I once thought it would be a good idea to write a book about the deaths of some of history’s greatest writers. Long before the days of PCs and the internet, I’d stumbled across a few stories of the untimely demises of several authors and decided to keep notes. I’ll never write that book now, but here’s a potted summary of my favourites.
Starting with the Classics, Aeschylus was one of the first Greek dramatists. Each year at Athens a competition was held between playwrights. Each play was limited to two or three actors (each wearing different masks for different characters, hence the happy/sad masks you see at theatres) and a chorus. Aeschylus won several of the competitions, but death is no respecter of achievement. Legend has it that an eagle dropped a tortoise on his bald head – probably mistaking it for a rock, which they often used to break open their victim’s shells. It killed the playwright instantly.
Dante drew heavily on Classical literature for his Divine Comedy. His death wasn’t very dramatic – he died of malaria in Ravenna in 1321 – but afterwards there was an argument between Ravenna and Florence (his birthplace) about where he should be buried. The dispute was resolved by Ravenna secretly walling up his body in a church to prevent the Florentines from stealing it for themselves. It wasn’t discovered again until over 500 years later, when the church was being restored. Parts of Dante’s body were stolen by locals for souvenirs.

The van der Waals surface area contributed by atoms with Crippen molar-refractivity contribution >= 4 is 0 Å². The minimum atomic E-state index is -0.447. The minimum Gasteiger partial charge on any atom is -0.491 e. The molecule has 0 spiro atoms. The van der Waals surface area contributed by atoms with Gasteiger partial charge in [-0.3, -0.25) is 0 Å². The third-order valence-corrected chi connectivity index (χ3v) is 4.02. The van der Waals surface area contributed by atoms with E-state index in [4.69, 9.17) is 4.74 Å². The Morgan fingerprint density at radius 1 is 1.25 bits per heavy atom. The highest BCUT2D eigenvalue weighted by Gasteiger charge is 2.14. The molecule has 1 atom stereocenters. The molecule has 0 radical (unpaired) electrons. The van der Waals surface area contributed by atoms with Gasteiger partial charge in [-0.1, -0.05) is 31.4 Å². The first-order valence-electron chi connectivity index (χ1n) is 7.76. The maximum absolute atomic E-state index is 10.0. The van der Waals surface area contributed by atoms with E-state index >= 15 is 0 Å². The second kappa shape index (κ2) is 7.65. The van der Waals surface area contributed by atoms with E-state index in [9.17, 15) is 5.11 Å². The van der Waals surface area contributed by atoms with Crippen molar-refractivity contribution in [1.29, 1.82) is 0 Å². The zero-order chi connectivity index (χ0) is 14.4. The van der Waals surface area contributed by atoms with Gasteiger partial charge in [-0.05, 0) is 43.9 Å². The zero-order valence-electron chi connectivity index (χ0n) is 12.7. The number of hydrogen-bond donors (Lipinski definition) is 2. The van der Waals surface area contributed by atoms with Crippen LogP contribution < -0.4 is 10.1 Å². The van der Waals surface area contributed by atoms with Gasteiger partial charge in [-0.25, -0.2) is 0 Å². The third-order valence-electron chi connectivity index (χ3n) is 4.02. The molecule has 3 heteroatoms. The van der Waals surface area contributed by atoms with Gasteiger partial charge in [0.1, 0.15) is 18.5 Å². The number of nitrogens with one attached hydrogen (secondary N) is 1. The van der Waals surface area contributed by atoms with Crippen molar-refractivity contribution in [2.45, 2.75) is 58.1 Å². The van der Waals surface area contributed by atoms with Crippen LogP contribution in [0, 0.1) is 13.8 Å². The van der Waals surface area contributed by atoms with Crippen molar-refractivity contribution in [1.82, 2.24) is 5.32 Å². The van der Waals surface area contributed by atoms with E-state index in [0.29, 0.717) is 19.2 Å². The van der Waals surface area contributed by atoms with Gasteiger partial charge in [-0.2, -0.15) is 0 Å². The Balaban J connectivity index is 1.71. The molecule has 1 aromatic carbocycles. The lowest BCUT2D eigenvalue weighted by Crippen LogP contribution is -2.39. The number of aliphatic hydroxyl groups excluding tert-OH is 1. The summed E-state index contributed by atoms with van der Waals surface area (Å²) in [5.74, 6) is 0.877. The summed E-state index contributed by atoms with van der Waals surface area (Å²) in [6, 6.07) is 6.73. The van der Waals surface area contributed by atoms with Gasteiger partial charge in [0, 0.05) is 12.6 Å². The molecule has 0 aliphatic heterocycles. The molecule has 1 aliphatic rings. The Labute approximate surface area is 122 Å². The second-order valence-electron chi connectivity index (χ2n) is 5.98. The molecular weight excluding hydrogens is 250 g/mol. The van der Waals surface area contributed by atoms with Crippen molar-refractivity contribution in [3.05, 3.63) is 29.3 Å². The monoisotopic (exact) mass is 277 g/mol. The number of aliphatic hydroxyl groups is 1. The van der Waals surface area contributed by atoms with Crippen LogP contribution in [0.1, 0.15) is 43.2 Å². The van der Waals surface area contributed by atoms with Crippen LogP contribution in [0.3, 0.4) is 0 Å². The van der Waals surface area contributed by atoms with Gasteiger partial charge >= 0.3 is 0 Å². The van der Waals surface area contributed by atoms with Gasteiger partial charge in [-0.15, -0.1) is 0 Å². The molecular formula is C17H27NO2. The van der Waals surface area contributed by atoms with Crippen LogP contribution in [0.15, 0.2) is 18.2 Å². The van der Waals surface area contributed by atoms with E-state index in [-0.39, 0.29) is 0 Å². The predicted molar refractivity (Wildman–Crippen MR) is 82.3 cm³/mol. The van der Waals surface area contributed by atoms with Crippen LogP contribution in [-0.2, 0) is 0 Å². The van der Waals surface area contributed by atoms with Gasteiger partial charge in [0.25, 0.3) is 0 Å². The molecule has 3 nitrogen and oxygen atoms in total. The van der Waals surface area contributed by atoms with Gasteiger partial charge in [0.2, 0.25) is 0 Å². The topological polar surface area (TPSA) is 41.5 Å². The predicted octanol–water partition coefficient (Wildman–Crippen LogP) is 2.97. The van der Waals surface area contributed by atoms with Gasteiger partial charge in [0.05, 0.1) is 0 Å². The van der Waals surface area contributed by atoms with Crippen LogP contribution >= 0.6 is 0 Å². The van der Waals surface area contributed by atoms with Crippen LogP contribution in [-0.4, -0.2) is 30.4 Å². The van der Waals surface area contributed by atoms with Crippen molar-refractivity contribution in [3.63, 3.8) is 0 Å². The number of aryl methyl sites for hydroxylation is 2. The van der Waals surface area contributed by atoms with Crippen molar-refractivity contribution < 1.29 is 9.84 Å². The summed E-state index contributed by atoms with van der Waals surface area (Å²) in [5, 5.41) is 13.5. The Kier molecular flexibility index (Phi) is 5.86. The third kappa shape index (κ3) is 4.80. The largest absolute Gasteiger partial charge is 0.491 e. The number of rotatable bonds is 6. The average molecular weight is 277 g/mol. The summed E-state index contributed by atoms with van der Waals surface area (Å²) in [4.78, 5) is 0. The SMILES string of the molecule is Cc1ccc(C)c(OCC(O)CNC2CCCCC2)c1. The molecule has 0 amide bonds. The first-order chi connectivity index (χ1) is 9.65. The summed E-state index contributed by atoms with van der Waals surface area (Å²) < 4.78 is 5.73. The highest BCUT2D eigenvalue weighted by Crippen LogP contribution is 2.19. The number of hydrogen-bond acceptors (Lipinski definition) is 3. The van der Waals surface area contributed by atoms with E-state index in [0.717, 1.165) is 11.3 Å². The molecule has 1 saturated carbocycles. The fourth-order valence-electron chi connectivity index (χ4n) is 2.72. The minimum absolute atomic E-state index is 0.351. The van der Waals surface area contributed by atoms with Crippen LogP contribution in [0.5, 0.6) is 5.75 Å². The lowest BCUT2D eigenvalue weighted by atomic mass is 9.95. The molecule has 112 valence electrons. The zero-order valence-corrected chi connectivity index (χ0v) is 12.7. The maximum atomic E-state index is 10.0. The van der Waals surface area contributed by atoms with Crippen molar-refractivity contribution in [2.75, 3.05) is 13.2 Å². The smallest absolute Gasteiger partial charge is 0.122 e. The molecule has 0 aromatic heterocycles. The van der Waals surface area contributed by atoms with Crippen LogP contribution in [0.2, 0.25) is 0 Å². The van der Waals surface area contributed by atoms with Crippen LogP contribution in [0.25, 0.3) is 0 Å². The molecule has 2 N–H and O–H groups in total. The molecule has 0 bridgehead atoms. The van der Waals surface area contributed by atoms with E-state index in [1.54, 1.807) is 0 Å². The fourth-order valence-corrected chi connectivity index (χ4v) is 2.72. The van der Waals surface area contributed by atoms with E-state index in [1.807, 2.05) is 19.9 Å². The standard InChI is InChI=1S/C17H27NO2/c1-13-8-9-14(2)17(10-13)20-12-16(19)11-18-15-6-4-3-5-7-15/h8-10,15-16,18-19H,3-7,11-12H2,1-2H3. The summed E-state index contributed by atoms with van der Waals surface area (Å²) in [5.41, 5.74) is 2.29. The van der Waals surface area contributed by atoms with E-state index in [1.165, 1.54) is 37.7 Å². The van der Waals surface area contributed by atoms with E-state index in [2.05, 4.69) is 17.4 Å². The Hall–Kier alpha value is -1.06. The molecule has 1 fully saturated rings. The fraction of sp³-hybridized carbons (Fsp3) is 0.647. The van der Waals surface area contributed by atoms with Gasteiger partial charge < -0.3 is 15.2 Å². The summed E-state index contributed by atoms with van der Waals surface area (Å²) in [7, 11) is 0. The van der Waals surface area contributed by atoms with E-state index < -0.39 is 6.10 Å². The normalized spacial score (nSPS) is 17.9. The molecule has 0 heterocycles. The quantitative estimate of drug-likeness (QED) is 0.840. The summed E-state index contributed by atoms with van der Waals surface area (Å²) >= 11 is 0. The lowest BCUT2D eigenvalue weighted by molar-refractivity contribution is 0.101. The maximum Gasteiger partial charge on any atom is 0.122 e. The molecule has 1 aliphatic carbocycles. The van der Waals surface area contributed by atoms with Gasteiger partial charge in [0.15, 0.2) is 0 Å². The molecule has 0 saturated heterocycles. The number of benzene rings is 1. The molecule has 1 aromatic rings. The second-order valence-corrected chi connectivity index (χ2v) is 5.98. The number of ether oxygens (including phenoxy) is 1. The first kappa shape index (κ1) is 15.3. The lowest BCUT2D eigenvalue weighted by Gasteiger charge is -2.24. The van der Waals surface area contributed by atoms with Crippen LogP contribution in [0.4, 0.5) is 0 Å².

Another famous lover of the Classics was Rupert Brooke, whose most famous poem was The Soldier (‘If I should die, think only this of me: that there’s some corner of a foreign field that is for ever England’). And, indeed, he did die – from an infected mosquito bite en route to the Gallipoli campaign in 1915. Appropriately, he was buried on the Greek island of Skyros in the Aegean.
Fellow WW1 officer, Wilfred Owen – was killed in action on 4 November 1918, exactly one week before the Armistice that ended hostilities. The telegram announcing his death was received by his mother on the very day peace broke out. ‘What passing-bells for these who die as cattle? Only the monstrous anger of the guns. Only the stuttering rifles’ rapid rattle can patter out their hasty orisons.’
Perhaps my favourite dramatic death was that of Japanese writer and nationalist, Yukio Mishima. He wanted the Emperor’s powers restored to their godlike pre-WW2 status, so formed his own militia and took over a Japanese Army base, holding its commanding officer hostage. When the Army refused to overthrow the government, Mishima went to the roof of one of the buildings and publicly committed hara-kiri – ritual suicide by disembowelment.
One of the most well known deaths of any writer was that of Edgar Allen Poe in 1849. He was found wandering around in a daze, unaware of who he was and dressed in somebody else’s clothes. He died four days later. Different theories abound over the cause of his death. Alcoholism is one. Another is a practice called cooping, where politicians would hire thugs to kidnap members of the public, drug them and have them vote for the said politician in as many polling stations as they could. Then they would dress them in different clothes and do it all over again!